Documentos de Trabajo del CEA

Testing excess returns from passive Options investment strategies

Documento de Trabajo. Enero de 2017.

When analyzing options returns, most papers tend to focus on the expected and realized return from strategies where the investors are long on those financial instruments. We conduct a test searching for excess returns on passive options investment strategies resorting to a four factor model, evaluating the case of an investor who launches options and evaluates returns to the light of capital invested in the form of margins requirement. The main point of our research work is to continue the line of research where we evaluate options returns using the metrics with respect to margin requirements. We find that there are excess returns not explained by the four factor model, which in turn may indicate the strategy generates extra returns, or that the investor going short on options provides insurance to events not captured by the traditional models.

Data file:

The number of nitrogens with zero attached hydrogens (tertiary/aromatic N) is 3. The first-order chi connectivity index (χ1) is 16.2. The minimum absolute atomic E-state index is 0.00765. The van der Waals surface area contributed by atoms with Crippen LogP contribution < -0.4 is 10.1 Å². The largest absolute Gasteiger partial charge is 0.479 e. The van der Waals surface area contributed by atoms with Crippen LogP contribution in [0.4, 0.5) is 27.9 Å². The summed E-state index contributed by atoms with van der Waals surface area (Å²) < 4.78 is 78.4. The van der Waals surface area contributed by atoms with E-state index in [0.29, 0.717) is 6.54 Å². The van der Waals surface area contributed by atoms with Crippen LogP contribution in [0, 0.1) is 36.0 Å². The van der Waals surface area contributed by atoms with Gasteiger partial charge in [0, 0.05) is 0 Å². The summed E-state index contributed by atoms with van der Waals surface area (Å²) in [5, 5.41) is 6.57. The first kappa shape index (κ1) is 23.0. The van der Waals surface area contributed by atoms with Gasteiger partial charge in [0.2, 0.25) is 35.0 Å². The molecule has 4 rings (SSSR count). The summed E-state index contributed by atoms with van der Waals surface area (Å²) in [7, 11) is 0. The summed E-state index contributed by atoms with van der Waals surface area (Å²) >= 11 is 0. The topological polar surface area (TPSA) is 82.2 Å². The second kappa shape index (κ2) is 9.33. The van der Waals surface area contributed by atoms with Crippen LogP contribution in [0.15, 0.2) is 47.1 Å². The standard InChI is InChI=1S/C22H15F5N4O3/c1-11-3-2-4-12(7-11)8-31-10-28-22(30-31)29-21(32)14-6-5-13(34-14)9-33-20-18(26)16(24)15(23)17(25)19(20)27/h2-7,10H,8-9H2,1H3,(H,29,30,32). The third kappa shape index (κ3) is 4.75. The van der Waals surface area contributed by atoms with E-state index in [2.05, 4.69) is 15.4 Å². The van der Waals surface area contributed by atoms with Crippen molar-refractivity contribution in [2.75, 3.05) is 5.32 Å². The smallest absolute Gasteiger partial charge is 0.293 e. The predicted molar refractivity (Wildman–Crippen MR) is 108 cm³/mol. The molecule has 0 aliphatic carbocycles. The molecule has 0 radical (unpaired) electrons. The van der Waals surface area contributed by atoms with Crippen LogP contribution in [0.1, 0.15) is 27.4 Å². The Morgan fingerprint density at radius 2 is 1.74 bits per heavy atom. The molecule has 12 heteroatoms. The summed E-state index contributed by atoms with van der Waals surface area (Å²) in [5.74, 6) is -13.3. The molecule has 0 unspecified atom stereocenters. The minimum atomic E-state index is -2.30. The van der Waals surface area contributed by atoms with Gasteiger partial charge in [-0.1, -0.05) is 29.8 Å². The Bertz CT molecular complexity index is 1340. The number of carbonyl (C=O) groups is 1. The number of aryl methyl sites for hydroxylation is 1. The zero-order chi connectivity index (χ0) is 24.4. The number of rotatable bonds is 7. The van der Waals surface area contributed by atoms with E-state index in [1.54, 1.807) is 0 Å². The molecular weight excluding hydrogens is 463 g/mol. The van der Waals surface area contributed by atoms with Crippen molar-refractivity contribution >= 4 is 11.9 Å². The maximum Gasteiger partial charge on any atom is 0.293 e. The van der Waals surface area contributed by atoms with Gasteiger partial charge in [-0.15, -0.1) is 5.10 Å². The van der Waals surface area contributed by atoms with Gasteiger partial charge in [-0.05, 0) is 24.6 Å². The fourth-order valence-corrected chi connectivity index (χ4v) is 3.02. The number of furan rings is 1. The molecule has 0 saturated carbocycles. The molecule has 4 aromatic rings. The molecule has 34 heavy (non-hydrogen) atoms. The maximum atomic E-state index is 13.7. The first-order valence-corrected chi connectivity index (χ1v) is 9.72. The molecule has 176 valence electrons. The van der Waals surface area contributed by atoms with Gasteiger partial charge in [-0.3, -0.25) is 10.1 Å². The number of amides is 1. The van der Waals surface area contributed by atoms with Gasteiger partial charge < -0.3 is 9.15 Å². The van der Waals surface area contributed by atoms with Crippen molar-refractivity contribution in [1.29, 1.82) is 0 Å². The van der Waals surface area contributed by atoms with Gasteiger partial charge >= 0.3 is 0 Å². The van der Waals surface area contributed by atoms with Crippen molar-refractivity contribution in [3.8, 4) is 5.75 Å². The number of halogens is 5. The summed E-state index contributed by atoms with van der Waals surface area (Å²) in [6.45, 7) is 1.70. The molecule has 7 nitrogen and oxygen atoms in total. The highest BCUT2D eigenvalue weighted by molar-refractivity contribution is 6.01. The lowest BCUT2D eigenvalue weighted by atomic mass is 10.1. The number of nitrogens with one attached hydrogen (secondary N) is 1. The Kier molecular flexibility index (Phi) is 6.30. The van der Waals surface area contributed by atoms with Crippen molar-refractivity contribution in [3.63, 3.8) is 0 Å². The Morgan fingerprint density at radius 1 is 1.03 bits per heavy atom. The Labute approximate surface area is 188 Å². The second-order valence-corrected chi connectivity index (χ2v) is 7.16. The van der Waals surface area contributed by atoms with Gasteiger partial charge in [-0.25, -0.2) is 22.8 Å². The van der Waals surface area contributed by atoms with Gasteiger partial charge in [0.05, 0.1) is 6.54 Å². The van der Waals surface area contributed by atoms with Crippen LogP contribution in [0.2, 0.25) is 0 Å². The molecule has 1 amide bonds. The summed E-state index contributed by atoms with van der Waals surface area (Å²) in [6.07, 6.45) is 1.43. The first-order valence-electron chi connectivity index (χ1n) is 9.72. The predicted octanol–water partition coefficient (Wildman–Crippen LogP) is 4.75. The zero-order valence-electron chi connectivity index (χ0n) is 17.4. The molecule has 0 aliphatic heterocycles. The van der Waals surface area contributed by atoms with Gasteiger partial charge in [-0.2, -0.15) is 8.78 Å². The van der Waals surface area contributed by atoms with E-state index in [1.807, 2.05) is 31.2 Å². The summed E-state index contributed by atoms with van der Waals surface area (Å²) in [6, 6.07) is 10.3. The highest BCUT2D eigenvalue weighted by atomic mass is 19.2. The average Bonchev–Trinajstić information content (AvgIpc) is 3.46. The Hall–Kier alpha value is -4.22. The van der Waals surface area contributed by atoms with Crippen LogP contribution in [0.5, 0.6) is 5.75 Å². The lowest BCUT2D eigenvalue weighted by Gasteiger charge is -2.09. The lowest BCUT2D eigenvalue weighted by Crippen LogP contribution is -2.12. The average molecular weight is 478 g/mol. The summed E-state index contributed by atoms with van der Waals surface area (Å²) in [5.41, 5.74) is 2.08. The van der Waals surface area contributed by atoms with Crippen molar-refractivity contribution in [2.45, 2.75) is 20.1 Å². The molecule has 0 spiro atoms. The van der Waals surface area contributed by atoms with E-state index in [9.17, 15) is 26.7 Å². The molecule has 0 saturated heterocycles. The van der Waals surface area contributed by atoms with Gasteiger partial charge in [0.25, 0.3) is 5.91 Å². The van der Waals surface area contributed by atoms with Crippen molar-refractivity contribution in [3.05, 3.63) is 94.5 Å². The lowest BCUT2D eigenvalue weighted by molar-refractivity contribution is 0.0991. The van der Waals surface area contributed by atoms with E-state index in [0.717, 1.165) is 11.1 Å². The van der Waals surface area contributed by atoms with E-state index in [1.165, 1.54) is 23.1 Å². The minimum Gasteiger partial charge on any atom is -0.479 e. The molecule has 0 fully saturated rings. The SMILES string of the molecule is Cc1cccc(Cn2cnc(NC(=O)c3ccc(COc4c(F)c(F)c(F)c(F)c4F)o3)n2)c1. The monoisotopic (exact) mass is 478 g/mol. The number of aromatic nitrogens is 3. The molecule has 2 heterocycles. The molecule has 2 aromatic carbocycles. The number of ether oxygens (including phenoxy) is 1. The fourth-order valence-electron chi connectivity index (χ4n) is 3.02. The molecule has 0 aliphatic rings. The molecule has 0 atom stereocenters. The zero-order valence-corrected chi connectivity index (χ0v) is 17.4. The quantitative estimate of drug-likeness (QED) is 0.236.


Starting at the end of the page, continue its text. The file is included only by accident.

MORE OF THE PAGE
Party alignment, political budget cycles and vote within a federal country

Documento de Trabajo. Octubre de 2016.

To understand how intergovernmental relations affect political budget cycles (PBCs) within federal countries, we model the credibility problems of discretionary fiscal policy in combination with a national incumbent that favors aligned districts. Analyzing Argentina’s provinces during the 1985–2001 period, unsurprisingly, provincial budget balances worsen in electoral years, and aligned provinces (where the governor belongs to the president’s party) receive larger federal transfers and have larger public expenditures during the governor’s entire term. The main interaction effect in electoral years is that provincial budget balances only deteriorate in unaligned provinces, which receive less federal transfers. Furthermore, average federal transfers boost the vote for aligned governors. Two broad implications are that studies of subnational PBCs are biased by an omitted factor (discretional federal transfers), and that governors unaffiliated with the president suffer a “Cinderella” effect at the polls which helps the president dominate national politics.